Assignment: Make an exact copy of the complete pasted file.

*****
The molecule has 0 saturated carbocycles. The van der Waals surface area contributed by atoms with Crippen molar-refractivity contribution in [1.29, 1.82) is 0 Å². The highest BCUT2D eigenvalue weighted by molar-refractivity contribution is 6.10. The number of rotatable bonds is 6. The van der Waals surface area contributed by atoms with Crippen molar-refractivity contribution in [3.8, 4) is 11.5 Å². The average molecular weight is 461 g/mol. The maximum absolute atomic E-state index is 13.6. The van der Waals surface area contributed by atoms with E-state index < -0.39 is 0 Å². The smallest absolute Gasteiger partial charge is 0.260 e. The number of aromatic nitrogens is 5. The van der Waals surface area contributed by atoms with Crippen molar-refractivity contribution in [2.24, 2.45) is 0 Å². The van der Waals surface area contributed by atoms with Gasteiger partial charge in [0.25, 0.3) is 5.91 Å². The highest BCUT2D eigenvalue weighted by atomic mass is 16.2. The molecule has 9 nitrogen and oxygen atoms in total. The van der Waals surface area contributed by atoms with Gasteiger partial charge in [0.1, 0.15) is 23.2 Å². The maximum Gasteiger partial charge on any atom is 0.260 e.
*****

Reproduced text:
The molecule has 0 saturated carbocycles. The van der Waals surface area contributed by atoms with Crippen molar-refractivity contribution in [1.29, 1.82) is 0 Å². The highest BCUT2D eigenvalue weighted by molar-refractivity contribution is 6.10. The number of rotatable bonds is 6. The van der Waals surface area contributed by atoms with Crippen molar-refractivity contribution in [3.8, 4) is 11.5 Å². The average molecular weight is 461 g/mol. The maximum absolute atomic E-state index is 13.6. The van der Waals surface area contributed by atoms with E-state index < -0.39 is 0 Å². The smallest absolute Gasteiger partial charge is 0.260 e. The number of aromatic nitrogens is 5. The van der Waals surface area contributed by atoms with Crippen molar-refractivity contribution in [2.24, 2.45) is 0 Å². The van der Waals surface area contributed by atoms with Gasteiger partial charge in [0.25, 0.3) is 5.91 Å². The highest BCUT2D eigenvalue weighted by atomic mass is 16.2. The molecule has 9 nitrogen and oxygen atoms in total. The van der Waals surface area contributed by atoms with Gasteiger partial charge in [0.1, 0.15) is 23.2 Å². The maximum Gasteiger partial charge on any atom is 0.260 e.